- Damages: The following are different types of damage awards:
- Compensatory Damages are damages for a monetary amount that compensates the non-breaching party for the breach. They are intended to make the non-breaching, or injured party, “whole”. There are two types of compensatory damages:
- Expectation Damages: Expectation damages are damages that intend to cover what the non-breaching party would have received had the contract been fully performed. These may be based on the contract itself or market values.
- Consequential Damages: Consequential damages reimburse the non-breaching party for indirect damages that stem from the breach. These may include lost profits for the breaching party’s failure to comply with contract terms.
- Liquidated Damages are damages that are stated in the contract as a consequence for failure to carry out the terms of the contract. Liquidated damages are usually included in a contract if damages would be too difficult to quantify in the event of a breach. Courts will not award liquidated damages if the amount is improper as it may be seen as punishment for the breach.
- Punitive Damages are damages intended to punish the breaching party. Punitive damages are not awarded in contract cases.
- Nominal Damages are damages that are awarded when the injured plaintiff does not incur a monetary loss. These damages are usually awarded to show that the court agrees that the non-breaching party was the “winner” in the case.
- Restitution is based on the theory of unjust enrichment. Unjust enrichment is when the breaching party has received a benefit from the contract prior to breaching the contract. In these situations, the court awards to the non-breaching party the benefit the breaching party has received under the contract.
- EquitableRemedies: When legal or monetary compensation can’t adequately compensate:
- Specific Performance is a court order that requires a party to perform an act or refrain from performing an act. In the case of very specific goods, the court may order specific performance requiring the party that makes and delivers the specific goods to make and deliver the goods to the non-breaching party.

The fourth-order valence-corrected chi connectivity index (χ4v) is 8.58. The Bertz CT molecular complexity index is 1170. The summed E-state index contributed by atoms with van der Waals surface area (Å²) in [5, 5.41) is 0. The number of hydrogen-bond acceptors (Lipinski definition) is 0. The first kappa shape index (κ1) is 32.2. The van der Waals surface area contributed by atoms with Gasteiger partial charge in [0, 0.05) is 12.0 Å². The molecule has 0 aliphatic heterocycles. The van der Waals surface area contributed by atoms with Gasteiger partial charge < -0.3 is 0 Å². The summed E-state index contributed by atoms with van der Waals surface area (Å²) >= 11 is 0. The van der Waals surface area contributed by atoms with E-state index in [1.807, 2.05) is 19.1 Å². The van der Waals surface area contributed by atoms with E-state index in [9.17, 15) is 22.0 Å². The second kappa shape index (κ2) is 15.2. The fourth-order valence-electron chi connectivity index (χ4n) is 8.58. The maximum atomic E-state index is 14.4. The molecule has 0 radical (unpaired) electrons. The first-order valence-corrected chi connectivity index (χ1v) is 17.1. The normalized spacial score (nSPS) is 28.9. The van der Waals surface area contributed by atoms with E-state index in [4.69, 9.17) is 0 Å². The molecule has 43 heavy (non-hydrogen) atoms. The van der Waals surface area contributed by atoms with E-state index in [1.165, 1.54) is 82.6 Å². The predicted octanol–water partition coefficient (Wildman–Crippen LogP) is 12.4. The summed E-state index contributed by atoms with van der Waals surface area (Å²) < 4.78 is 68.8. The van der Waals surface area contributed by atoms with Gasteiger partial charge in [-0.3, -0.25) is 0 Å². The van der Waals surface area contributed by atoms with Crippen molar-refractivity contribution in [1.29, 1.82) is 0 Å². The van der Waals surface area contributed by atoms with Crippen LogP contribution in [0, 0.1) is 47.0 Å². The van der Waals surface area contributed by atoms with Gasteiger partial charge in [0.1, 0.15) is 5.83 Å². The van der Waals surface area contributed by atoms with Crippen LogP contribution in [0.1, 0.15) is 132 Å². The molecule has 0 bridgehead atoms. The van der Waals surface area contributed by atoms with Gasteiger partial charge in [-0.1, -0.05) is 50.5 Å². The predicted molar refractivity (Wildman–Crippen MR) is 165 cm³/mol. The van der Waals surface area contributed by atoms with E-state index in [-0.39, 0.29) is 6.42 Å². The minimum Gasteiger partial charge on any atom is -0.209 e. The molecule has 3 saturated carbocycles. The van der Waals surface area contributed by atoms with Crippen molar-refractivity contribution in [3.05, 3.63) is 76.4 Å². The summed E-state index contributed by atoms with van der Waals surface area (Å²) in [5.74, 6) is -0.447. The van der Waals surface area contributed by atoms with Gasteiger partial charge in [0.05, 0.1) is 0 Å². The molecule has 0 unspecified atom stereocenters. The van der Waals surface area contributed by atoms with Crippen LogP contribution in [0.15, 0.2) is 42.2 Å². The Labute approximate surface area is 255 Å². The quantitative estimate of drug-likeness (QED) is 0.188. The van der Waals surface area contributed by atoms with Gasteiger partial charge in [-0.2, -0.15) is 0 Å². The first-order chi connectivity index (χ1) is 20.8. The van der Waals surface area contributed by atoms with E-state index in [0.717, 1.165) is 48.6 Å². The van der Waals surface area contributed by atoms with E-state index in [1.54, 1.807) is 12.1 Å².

- Reformation occurs where the contract fails to reflect the contracting parties’ true intention. This typically occurs in the event of a mutual mistake of the parties. The court will then rewrite the contract to reflect the true intention of the parties.
- Rescission occurs when the court rescinds, or cancels the contract. A new contract may be created in its place. Rescission is usually awarded in cases of fraud.
Read more here: The Ultimate Guide to Remedies for Breach of Contract.
When a party is sued for breach of contract, they may argue that they have an affirmative defense, which justifies their actions. There are multiple affirmative defenses that may be raised by a party and can protect their rights in the event of a lawsuit.
Some commonly raised defenses to a breach of contract include:
- Statute of Frauds: The Statute of Frauds is a law that requires that certain types of contracts must be in writing to be enforceable in a court of law. Examples of contracts that must be in writing to be enforceable are contracts for the sale of real property or leases for a term of more than one year.
- Indefinite Terms: When a contract contains indefinite terms or the essential terms of the contract were never agreed upon, the contract fails for indefinite terms. In order for a contract to be enforceable, there must be mutual assent between the contracting parties as to the essential terms of the contract.
- Mistake: When both parties to the contract are mutually mistaken as to the essential terms of a contract the contract may fail.
- Capacity: If a party to a contract lacked the necessary capacity, the contract may be voidable by the party that lacked capacity. This defense will likely succeed in the case of minors.
- Fraud: Where a party contracts with another through fraud, the contract is voidable. Fraud occurs where one party misrepresents the purpose or terms of the contract to another with intent to defraud the other.
- Duress: Where party contracts with another through force or threat, the contract is voidable. There are two types of duress — physical duress and economic duress.
- Unconscionable: If contract terms are unconscionable or grossly unfair to one party, the court will likely rule that there was unequal bargaining power at the time the parties entered into the contract. A common rule of contracts is that both parties were at equal bargaining levels at the time the contract was made.
- Estoppel: Estoppel occurs where one makes a statement excusing the other party from performing under the contract. Based on this believe, the party does not perform. The party then relies on this representation and does not perform believing that they are excused from performance. The first party will then be estopped from suing in court based on a breach of contract.
- Illegal: If the purpose of the contract is illegal, the contract is unenforceable. An example of this would be a contract for a murder for hire or for prostitution.
Contract violations can be very complex. If you are being sued as the breaching party, or if you are seeking relief as the non-breaching party, it is important to seek the legal counsel of an experience contracts lawyer or business lawyer who can aid in navigating the difficult road ahead. Your attorney can advise you of your rights and can represent you in court if a lawsuit is filed.